Return of the Bug

Recently by Eric Peters: More on the Electric Edsel      

I’ve begun to notice a fair number of old (Mark I) Beetles on the road. The original ones. Last sold here (new) in the late ’70s. Not at car shows (or on their way to/from one). But in traffic, being used as everyday drivers. My survey is far from scientific, but my eyes are telling me that there are more and more people who are turning their backs on federally-approved, late model “government mandated” cars with all their costs and complexities and returning to cars that (mostly) did what the people who bought them (as opposed to the government) wanted them to.

The Mark I Bug is such a car. A simple car – but a brilliantly engineered one.

It weighs less than 2,000 pounds, in part because it does not have a separate frame onto which body panels are bolted (the common practice when it was designed back in the 1930s and for decades afterward). But also because when it was conceived, the designers did not have to add heavy structural elements (or air bags) in order to meet government “safety” requirements. There is nothing wrong with “safety,” of course. But back then, it was not the government’s role to define it – or prioritize it. If a buyer thought the Beetle insubstantial, he was free to choose a more substantial (if less economical) alternative. But the buyer who liked the idea of superior fuel economy – a Bug can get 30 MPG, despite 1930s’-era technology – even if it meant he might fare less well in an accident, was free to judge the relative risks vs. the advantages and decide for himself.

And because there were no “mandates” the Bug could get by with a very small four cylinder engine that was also a gem of functional engineering. It was made entirely of alloy (another rare thing, both in the 1930s and for decades thereafter) and was itself so light that a man could remove it from the car all by himself with a floor jack and a couple of 2x4s. The alloy material also warmed up much faster than cast iron, which improved cold-weather driveability and also gave the passengers near -instantaneous heat – which was cleverly supplied by tin ductwork fitted over the engine to capture and make use of its heat. The air-cooled engine did not require a radiator and all the other bits and pieces that are part and parcel of water-cooled engines.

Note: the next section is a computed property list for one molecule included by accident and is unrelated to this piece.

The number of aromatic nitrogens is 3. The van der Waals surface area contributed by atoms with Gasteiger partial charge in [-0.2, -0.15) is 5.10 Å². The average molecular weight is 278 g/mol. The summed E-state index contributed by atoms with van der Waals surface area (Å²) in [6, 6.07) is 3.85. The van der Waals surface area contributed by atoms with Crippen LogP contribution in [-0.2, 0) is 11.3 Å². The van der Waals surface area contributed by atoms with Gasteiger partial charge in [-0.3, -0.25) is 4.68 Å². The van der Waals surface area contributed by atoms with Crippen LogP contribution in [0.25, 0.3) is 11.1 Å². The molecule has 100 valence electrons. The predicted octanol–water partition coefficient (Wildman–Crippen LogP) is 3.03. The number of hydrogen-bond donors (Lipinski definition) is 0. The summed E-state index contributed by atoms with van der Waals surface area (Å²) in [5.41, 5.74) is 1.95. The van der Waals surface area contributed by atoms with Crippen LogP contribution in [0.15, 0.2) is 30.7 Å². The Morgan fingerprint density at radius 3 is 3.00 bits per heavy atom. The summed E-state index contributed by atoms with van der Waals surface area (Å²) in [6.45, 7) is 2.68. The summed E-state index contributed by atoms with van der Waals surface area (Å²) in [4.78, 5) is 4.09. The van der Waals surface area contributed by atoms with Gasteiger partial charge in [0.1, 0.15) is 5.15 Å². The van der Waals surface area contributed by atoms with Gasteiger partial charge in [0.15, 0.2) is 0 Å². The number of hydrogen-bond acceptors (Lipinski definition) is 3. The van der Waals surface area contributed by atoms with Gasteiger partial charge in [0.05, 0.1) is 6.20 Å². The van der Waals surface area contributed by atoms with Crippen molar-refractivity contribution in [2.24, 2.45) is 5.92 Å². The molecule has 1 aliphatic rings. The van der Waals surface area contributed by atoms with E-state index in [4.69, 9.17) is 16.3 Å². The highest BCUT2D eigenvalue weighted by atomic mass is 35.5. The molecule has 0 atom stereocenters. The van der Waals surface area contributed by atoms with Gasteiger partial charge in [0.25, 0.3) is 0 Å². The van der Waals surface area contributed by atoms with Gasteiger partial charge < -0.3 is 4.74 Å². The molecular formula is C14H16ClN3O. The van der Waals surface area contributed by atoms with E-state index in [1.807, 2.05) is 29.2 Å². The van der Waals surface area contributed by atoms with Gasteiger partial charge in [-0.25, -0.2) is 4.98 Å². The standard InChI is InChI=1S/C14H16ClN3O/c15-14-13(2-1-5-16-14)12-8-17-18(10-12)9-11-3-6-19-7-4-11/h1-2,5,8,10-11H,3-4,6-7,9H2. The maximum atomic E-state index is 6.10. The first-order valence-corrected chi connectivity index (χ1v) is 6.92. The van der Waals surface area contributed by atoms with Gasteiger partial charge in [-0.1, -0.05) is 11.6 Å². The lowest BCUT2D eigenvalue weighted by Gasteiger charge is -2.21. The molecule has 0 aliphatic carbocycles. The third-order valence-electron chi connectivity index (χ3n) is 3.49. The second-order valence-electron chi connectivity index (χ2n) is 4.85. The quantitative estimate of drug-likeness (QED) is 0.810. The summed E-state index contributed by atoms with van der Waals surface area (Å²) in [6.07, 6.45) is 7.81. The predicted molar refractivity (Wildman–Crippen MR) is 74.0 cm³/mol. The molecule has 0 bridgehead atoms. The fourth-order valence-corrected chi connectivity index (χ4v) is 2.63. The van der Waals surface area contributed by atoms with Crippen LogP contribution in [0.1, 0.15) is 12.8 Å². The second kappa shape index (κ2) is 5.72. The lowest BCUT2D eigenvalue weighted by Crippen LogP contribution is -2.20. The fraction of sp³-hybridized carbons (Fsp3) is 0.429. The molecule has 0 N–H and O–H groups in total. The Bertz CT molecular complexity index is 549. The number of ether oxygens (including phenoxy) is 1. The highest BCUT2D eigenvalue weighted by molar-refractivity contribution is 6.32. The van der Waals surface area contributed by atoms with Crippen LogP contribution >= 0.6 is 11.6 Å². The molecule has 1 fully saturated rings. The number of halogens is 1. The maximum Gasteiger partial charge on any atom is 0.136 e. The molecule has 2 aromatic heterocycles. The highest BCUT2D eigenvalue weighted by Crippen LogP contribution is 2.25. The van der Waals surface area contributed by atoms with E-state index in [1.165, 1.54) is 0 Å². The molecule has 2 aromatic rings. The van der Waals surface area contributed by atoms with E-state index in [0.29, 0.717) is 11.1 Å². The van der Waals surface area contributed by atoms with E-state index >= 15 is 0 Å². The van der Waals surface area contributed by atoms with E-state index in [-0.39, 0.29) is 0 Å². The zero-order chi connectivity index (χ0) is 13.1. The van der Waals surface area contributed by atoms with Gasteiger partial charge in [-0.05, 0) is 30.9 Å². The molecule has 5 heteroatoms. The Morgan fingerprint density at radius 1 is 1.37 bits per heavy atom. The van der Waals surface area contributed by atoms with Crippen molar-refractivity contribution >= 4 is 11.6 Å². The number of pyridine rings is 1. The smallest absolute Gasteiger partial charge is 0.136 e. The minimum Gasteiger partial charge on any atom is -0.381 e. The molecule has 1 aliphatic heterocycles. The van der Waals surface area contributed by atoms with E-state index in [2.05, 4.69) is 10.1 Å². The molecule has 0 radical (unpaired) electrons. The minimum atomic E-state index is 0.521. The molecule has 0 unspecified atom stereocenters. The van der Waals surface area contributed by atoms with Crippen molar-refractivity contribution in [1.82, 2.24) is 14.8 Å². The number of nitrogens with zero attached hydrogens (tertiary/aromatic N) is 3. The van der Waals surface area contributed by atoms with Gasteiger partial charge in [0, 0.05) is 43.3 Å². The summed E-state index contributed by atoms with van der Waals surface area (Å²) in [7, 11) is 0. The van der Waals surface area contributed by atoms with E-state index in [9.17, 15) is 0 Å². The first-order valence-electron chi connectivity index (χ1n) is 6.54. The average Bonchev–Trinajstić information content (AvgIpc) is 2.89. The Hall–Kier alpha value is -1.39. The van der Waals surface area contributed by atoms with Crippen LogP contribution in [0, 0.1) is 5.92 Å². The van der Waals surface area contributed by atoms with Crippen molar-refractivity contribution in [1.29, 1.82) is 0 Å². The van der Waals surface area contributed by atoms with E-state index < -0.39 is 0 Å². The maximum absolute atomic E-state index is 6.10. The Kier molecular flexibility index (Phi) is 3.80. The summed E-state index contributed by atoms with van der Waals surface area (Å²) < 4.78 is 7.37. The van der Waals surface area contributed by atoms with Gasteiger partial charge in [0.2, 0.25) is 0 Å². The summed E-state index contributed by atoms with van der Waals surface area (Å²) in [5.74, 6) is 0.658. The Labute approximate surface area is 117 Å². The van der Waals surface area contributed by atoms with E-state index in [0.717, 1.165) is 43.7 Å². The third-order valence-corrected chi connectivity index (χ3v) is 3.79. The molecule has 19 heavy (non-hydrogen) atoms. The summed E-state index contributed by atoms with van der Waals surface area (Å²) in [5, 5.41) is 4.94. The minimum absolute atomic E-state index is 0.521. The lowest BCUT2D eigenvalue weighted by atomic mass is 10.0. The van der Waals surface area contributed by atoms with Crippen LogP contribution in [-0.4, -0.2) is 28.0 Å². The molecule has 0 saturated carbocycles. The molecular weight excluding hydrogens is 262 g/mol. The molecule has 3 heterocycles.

The engine was – as is well-known – also mounted in the rear, right on top of the drive wheels. This gave excellent traction – which was made even better in deep snow by VW’s use of skinny (but tall) wheels and tires, which cut right down to the pavement instead of compacting the snow underneath them. Mark I Beetles are tenacious and will go almost anywhere. They are superior to most modern FWD cars in the snow – and will give many modern AWD cars a run for the money, in part because most modern AWD cars are fitted with ludicrous (for the snow) “performance” tires that are 3-4 times the width of the Beetle’s 15 inchers.